There are some great messages about the joys of singing in old musicals. While you can’t burst into song for every situation (like the checkout queue or the car park!), singing can help guide children smoothly and happily through daily routines, activities and transitions.

Everyone keeps telling us how busy life is. Families are stressed rushing from one thing to the other. This can be especially true for families whose children experience disability: attending therapy sessions, playgroups, perhaps medical appointments. Then there’s work, shopping, chores and so on.

So where does singing come in?

Children love singing and most have favourite songs from an early age. I’m sure every parent has witnessed the power of music, including songs, to calm their child or cue joyful dancing. We can use this natural interest to turn routines and tasks, which may be more important to you than to your child, into a singing game. This can help take some of the stress out of situations such as getting ready to leave the house in the morning, strapping an unwilling toddler into a seatbelt, teeth cleaning and many other daily activities.

Just take a familiar tune and change the lyrics to suit the purpose. Not only will you be able to ease your child through a task or transition that he or she might find difficult or distressing, you will be using singing to provide a valuable learning experience.

Songs can help children’s language learning, their ability to break down a task into steps— good for cognitive development/problem solving—and their self-help skills. Most of all, sharing a moment of musical togetherness can turn boring tasks into a game and sometimes make tricky moments calmer and happier, just like Mary Poppins!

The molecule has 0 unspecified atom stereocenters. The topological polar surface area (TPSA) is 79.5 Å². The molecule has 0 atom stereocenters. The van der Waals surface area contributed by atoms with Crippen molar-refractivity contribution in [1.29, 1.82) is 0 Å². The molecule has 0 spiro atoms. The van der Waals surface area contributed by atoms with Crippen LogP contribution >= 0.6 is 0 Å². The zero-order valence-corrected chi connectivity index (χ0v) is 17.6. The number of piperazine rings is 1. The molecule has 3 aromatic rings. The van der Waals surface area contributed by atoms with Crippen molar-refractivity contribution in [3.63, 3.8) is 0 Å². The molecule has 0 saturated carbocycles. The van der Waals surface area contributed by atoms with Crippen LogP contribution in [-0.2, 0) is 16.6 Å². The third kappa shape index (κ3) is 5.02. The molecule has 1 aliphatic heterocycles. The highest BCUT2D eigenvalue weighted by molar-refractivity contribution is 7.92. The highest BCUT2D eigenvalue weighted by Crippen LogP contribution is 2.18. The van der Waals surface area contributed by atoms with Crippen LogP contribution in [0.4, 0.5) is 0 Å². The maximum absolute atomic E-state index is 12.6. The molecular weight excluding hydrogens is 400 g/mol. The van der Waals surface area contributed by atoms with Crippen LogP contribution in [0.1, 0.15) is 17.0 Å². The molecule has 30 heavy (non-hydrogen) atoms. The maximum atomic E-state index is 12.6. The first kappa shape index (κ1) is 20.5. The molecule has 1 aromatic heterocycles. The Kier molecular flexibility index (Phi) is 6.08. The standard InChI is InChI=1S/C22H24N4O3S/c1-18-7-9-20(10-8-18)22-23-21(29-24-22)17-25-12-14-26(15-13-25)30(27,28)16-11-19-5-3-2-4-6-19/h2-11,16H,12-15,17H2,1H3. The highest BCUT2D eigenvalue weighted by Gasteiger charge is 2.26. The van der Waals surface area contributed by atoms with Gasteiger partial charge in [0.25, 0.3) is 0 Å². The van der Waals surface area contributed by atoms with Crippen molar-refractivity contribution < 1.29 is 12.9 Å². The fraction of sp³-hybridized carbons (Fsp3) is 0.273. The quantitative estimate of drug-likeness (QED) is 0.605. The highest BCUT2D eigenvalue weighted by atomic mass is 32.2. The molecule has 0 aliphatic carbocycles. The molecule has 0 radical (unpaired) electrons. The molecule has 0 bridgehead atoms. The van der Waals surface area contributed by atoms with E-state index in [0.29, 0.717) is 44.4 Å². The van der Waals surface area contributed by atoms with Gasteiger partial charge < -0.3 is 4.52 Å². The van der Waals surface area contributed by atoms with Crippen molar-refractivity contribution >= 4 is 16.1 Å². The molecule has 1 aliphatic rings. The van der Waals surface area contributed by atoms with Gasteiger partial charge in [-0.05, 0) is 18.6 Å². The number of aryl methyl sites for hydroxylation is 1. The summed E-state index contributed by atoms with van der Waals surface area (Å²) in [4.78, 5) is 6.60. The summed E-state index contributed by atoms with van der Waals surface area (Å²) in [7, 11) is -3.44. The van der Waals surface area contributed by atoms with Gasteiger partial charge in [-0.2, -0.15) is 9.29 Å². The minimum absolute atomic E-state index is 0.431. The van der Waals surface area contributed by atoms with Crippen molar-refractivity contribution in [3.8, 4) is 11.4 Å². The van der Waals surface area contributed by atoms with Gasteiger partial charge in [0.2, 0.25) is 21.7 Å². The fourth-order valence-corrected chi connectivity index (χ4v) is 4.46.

Don’t worry if you’re not an Australian Idol contestant—children love music and they love to share in doing things with you, regardless of your singing quality!

Here are a few examples you might like to try (the underlined sections can be adapted for whatever purpose you need):

 

Tune: Here We Go Round the Mulberry Bush
Purpose: Teeth cleaning

This is the way we clean our teeth,

Clean our teeth, clean our teeth,

This is the way we clean our teeth,

To make them strong and shiny.

 

Tune: The Farmer in the Dell
Purpose: Crossing the road

Hold a grown up’s hand, hold a grown up’s hand

When cars are near the safest thing is to

Hold a grown up’s hand

 

Here’s a lovely little video about tidying up toys.

Perhaps you’ve already discovered the magic of music with your children.  There’s always space in the day for an extra song! Happy singing.

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